There's no greater pleasure than finding a delightful little place not mentioned in any tour book, and Castiglione D'Orcia is such a place. Located just a few kilometers southwest of Pienza, its small medieval village has been restored and can be easily covered in an hour. It has a surprisingly elegant restaurant,  and there is a nearby fortress you can visit, although it was closed when we were there. It will probably be closed when you get there as well. Lunch in the restaurant was very nice
and reasonably priced.

In the same area is Bagno Vignoni with hot water pools and several hotels and restaurants, and San QuiricoD'Orcia, both worth a visit if you have the time.

Pienza itself is a wonderful town, and we enjoyed staying nearby.  The town is beautiful, with lots of very nice shops.  The specialty of Pienza is its pecorino hard sheep cheese. Don't scrimp! It's delicious. Buy a whole wheel.  There's a wonderful store on the left about 50 meters from Pienza's main entrance.  It was probably the nicest wine and cheese store we encountered in all of Tuscany. It has a great selection of Brunello wine, and pecorino cheeses. In most of the stores here, you can taste the cheese as well as the wine.

We stayed at a wonderful agriturismo farm right near Pienza - Le Traverse. I recommend it highly. It is well located, has a wonderful view, nice spacious rooms which were built for the purpose, and a wonderful proprietress who really wants to make your stay enjoyable.  She'll make just about whatever you want for breakfast, and she provides nice fluffy bathrobes for your shower.  However, she only has 3 rooms, so book in advance if you are interested.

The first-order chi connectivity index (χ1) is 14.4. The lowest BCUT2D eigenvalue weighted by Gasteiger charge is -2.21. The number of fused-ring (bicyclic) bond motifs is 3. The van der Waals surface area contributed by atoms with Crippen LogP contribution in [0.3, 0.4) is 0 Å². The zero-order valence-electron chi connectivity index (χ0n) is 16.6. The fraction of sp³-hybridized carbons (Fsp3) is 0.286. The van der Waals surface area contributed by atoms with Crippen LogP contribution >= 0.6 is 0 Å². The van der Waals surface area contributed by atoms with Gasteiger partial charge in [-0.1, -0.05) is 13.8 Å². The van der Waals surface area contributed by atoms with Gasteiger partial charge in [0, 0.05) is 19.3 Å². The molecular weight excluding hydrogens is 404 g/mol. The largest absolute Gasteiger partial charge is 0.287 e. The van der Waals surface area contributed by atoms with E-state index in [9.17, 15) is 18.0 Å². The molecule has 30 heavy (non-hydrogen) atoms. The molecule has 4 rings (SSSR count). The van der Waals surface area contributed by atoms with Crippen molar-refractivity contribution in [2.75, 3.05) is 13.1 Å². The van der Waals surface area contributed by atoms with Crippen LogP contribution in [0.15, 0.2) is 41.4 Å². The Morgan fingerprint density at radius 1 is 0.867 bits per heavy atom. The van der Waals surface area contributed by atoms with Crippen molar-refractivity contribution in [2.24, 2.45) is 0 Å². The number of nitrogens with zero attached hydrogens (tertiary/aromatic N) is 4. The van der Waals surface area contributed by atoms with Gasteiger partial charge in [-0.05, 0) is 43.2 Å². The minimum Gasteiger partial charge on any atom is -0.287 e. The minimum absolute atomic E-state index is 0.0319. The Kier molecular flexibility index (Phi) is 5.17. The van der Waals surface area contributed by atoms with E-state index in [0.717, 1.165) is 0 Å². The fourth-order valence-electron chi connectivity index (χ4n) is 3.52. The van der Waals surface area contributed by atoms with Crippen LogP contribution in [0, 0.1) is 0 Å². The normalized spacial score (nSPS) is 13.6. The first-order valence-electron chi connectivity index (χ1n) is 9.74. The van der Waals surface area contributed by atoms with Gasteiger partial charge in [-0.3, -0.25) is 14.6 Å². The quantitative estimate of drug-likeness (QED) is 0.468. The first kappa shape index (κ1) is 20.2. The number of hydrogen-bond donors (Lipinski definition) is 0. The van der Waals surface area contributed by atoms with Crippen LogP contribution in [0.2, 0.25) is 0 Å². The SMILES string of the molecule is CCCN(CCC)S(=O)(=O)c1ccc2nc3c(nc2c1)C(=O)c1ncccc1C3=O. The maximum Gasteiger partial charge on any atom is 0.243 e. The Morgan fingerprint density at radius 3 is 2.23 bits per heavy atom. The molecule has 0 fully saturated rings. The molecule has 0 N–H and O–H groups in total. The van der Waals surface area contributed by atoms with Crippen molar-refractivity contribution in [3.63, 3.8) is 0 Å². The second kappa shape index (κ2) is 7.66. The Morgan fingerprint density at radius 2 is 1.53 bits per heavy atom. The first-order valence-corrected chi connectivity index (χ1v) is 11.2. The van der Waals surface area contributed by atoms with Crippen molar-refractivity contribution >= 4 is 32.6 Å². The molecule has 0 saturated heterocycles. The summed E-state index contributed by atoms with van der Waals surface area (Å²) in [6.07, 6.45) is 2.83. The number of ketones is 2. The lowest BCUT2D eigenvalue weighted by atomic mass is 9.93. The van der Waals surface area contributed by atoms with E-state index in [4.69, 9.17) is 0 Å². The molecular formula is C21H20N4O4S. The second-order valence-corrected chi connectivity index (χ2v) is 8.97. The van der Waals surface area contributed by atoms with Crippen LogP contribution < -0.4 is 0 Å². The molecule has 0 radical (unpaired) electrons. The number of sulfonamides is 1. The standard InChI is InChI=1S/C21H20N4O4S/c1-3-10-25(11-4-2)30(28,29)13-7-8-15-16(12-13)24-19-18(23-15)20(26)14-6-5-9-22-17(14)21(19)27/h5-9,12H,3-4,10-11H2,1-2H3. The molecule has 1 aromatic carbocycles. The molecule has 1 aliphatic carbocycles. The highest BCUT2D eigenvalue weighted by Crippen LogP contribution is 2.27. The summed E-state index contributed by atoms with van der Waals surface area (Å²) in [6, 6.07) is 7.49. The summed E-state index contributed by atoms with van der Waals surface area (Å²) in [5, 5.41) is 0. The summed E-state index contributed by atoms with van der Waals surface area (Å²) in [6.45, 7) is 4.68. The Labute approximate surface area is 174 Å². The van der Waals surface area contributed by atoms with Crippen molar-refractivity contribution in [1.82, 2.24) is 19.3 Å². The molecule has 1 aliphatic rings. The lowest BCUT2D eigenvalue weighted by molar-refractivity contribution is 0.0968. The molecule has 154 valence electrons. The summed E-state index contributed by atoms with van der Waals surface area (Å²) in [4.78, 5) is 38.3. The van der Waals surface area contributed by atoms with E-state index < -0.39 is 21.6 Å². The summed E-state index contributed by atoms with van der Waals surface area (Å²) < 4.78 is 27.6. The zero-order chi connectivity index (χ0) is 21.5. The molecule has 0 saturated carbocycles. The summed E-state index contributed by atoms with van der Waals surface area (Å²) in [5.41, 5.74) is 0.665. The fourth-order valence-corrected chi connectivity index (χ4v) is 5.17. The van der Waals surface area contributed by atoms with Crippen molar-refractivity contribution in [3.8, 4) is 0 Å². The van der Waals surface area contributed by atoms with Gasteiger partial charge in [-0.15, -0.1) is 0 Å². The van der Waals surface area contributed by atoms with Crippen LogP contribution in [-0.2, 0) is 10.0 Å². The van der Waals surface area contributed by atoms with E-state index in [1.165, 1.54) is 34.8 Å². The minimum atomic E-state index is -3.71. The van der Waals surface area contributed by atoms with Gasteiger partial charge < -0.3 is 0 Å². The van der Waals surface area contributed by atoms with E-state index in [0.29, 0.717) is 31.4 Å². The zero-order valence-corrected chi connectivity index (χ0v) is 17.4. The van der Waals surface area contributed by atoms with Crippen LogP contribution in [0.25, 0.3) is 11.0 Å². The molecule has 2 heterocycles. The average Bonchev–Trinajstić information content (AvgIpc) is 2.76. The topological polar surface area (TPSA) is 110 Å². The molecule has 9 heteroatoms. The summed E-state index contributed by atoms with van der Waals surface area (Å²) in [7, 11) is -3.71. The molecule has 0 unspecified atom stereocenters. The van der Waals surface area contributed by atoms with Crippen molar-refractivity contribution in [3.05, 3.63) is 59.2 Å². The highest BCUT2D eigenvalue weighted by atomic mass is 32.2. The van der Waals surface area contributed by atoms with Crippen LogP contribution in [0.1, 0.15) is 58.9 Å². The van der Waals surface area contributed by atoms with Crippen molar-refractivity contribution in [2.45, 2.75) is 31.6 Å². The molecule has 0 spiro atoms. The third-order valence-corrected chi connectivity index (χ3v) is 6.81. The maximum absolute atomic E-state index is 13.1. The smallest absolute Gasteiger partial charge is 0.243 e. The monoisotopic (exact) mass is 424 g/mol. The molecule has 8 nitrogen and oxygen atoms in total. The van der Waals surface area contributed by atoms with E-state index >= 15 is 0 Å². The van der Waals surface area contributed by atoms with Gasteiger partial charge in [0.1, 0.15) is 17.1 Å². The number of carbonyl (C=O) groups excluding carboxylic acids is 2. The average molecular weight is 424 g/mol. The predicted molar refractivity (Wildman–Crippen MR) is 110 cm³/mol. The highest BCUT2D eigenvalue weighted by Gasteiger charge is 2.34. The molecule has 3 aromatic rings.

San Gimignano is an incredible looking town with its medievil towers (only 14 today as opposed to 70 at its peak), and is a good base to visit the following places.

Volterra is a beautiful place and well worth the ride up the hill to get to it. We picnicked just outside the walls, and enjoyed this town very much. It's famous for its alabaster.

Colle Di Val D'Elsa is another town you won't find in many tour books but was worth the visit.  We had a lovely walk through this town, and I took some beautiful pictures here in the narrow alleys.

Monteriggioni is an impressive place, although we only saw it from the road, and didn't visit inside.

Siena and Florence are both accessible from San Gimignano, and it's perfectly reasonable to visit either from here, although Siena is far closer than Florence.

Regarding Florence, we stayed at a very nice 3 star hotel named Martelli located  on Panzani street between the Piazza Santa Maria Novella and San Lorenzo, which is a major city transportation hub.  It is about halfway between the train station and the cathedral - about 5-10 minute walk in either direction.  Panzani Street is a very busy street, but the rooms at the Martelli are located in the back, where it is nice and quiet. There is a parking lot around the corner where parking costs about $20 a night. The hotel concierge will be happy to stop all traffic so that you can drive up the street in the wrong direction to get to the parking lot. And one more thing, the hotel is a converted palace and the lobby is one flight of stairs up from the street.  Don't be put off, the stairway is worth the climb.  Trust me!